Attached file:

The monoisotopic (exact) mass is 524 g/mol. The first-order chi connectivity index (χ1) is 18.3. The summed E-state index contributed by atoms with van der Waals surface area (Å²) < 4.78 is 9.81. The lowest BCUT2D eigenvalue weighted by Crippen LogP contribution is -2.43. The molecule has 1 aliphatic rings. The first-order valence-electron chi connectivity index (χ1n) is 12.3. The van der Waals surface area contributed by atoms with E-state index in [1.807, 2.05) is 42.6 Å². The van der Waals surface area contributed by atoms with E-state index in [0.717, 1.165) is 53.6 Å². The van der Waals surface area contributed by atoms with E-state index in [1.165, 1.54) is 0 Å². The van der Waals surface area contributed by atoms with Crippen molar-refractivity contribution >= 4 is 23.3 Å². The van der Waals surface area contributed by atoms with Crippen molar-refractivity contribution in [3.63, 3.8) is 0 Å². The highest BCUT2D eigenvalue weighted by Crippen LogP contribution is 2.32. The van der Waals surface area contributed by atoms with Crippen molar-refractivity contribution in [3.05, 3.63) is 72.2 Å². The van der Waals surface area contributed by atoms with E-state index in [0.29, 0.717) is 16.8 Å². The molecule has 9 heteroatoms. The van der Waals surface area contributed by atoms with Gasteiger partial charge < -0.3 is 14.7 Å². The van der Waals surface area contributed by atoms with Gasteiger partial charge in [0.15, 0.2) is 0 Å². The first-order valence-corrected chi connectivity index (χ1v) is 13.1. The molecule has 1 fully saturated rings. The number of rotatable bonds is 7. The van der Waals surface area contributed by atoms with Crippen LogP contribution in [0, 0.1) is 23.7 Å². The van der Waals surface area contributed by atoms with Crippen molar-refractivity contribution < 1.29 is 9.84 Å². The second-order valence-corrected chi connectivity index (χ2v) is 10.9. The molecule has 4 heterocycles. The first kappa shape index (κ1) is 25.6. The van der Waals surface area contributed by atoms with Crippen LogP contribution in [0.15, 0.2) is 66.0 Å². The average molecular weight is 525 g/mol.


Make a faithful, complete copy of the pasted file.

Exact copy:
The monoisotopic (exact) mass is 524 g/mol. The first-order chi connectivity index (χ1) is 18.3. The summed E-state index contributed by atoms with van der Waals surface area (Å²) < 4.78 is 9.81. The lowest BCUT2D eigenvalue weighted by Crippen LogP contribution is -2.43. The molecule has 1 aliphatic rings. The first-order valence-electron chi connectivity index (χ1n) is 12.3. The van der Waals surface area contributed by atoms with E-state index in [1.807, 2.05) is 42.6 Å². The van der Waals surface area contributed by atoms with E-state index in [0.717, 1.165) is 53.6 Å². The van der Waals surface area contributed by atoms with E-state index in [1.165, 1.54) is 0 Å². The van der Waals surface area contributed by atoms with Crippen molar-refractivity contribution >= 4 is 23.3 Å². The van der Waals surface area contributed by atoms with Crippen molar-refractivity contribution in [3.63, 3.8) is 0 Å². The highest BCUT2D eigenvalue weighted by Crippen LogP contribution is 2.32. The van der Waals surface area contributed by atoms with Crippen molar-refractivity contribution in [3.05, 3.63) is 72.2 Å². The van der Waals surface area contributed by atoms with E-state index in [0.29, 0.717) is 16.8 Å². The molecule has 9 heteroatoms. The van der Waals surface area contributed by atoms with Gasteiger partial charge < -0.3 is 14.7 Å². The van der Waals surface area contributed by atoms with Gasteiger partial charge in [0.15, 0.2) is 0 Å². The first-order valence-corrected chi connectivity index (χ1v) is 13.1. The molecule has 1 fully saturated rings. The number of rotatable bonds is 7. The van der Waals surface area contributed by atoms with Crippen LogP contribution in [0, 0.1) is 23.7 Å². The van der Waals surface area contributed by atoms with Crippen molar-refractivity contribution < 1.29 is 9.84 Å². The second-order valence-corrected chi connectivity index (χ2v) is 10.9. The molecule has 4 heterocycles. The first kappa shape index (κ1) is 25.6. The van der Waals surface area contributed by atoms with Crippen LogP contribution in [0.15, 0.2) is 66.0 Å². The average molecular weight is 525 g/mol.